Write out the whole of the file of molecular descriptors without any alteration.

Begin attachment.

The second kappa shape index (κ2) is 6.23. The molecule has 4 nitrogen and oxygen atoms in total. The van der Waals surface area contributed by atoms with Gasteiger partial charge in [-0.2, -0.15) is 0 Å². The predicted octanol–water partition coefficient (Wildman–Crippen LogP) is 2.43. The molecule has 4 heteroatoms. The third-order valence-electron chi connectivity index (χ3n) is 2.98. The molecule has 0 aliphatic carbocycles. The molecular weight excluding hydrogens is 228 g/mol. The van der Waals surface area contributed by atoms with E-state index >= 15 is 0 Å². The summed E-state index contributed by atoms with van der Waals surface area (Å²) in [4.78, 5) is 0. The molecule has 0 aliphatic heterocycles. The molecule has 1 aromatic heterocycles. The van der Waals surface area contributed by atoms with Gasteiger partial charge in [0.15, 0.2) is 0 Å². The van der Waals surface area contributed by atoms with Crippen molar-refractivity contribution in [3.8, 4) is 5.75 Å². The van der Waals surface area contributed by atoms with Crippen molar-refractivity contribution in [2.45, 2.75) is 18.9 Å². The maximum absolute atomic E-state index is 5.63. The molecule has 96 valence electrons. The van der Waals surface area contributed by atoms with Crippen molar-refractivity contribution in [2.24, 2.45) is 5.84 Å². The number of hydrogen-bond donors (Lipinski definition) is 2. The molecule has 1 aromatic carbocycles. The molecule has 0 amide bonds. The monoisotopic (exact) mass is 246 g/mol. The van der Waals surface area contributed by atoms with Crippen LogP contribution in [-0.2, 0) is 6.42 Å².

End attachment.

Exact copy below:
The second kappa shape index (κ2) is 6.23. The molecule has 4 nitrogen and oxygen atoms in total. The van der Waals surface area contributed by atoms with Gasteiger partial charge in [-0.2, -0.15) is 0 Å². The predicted octanol–water partition coefficient (Wildman–Crippen LogP) is 2.43. The molecule has 4 heteroatoms. The third-order valence-electron chi connectivity index (χ3n) is 2.98. The molecule has 0 aliphatic carbocycles. The molecular weight excluding hydrogens is 228 g/mol. The van der Waals surface area contributed by atoms with E-state index >= 15 is 0 Å². The summed E-state index contributed by atoms with van der Waals surface area (Å²) in [4.78, 5) is 0. The molecule has 0 aliphatic heterocycles. The molecule has 1 aromatic heterocycles. The van der Waals surface area contributed by atoms with Gasteiger partial charge in [0.15, 0.2) is 0 Å². The van der Waals surface area contributed by atoms with Crippen molar-refractivity contribution in [3.8, 4) is 5.75 Å². The van der Waals surface area contributed by atoms with Crippen molar-refractivity contribution in [2.45, 2.75) is 18.9 Å². The maximum absolute atomic E-state index is 5.63. The molecule has 96 valence electrons. The van der Waals surface area contributed by atoms with Crippen molar-refractivity contribution in [2.24, 2.45) is 5.84 Å². The number of hydrogen-bond donors (Lipinski definition) is 2. The molecule has 1 aromatic carbocycles. The molecule has 0 amide bonds. The monoisotopic (exact) mass is 246 g/mol. The van der Waals surface area contributed by atoms with Crippen LogP contribution in [-0.2, 0) is 6.42 Å².